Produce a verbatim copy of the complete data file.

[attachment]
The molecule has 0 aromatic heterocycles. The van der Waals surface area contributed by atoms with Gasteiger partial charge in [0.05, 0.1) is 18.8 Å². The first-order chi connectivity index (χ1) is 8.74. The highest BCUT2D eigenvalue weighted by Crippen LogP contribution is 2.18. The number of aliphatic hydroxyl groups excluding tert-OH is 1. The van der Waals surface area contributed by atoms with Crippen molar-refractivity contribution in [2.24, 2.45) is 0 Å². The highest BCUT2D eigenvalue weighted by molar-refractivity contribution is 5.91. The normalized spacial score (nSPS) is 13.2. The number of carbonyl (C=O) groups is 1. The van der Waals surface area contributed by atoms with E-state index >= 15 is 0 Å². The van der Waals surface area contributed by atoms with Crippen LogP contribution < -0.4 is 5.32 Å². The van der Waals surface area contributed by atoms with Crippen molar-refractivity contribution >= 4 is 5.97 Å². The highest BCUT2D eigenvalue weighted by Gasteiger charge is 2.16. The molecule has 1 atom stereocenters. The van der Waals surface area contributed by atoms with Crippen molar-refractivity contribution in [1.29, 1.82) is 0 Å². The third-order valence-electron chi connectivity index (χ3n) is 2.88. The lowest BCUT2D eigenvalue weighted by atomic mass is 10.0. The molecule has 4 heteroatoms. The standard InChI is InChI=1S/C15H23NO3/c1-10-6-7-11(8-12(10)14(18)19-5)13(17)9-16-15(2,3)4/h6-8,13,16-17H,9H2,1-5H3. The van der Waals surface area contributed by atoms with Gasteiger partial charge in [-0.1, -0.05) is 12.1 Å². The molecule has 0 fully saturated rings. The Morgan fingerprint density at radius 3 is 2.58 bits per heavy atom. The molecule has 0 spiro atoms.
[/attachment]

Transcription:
The molecule has 0 aromatic heterocycles. The van der Waals surface area contributed by atoms with Gasteiger partial charge in [0.05, 0.1) is 18.8 Å². The first-order chi connectivity index (χ1) is 8.74. The highest BCUT2D eigenvalue weighted by Crippen LogP contribution is 2.18. The number of aliphatic hydroxyl groups excluding tert-OH is 1. The van der Waals surface area contributed by atoms with Crippen molar-refractivity contribution in [2.24, 2.45) is 0 Å². The highest BCUT2D eigenvalue weighted by molar-refractivity contribution is 5.91. The normalized spacial score (nSPS) is 13.2. The number of carbonyl (C=O) groups is 1. The van der Waals surface area contributed by atoms with E-state index >= 15 is 0 Å². The van der Waals surface area contributed by atoms with Crippen LogP contribution < -0.4 is 5.32 Å². The van der Waals surface area contributed by atoms with Crippen molar-refractivity contribution >= 4 is 5.97 Å². The highest BCUT2D eigenvalue weighted by Gasteiger charge is 2.16. The molecule has 1 atom stereocenters. The van der Waals surface area contributed by atoms with Crippen molar-refractivity contribution in [1.29, 1.82) is 0 Å². The third-order valence-electron chi connectivity index (χ3n) is 2.88. The lowest BCUT2D eigenvalue weighted by atomic mass is 10.0. The molecule has 4 heteroatoms. The standard InChI is InChI=1S/C15H23NO3/c1-10-6-7-11(8-12(10)14(18)19-5)13(17)9-16-15(2,3)4/h6-8,13,16-17H,9H2,1-5H3. The van der Waals surface area contributed by atoms with Gasteiger partial charge in [-0.1, -0.05) is 12.1 Å². The molecule has 0 fully saturated rings. The Morgan fingerprint density at radius 3 is 2.58 bits per heavy atom. The molecule has 0 spiro atoms.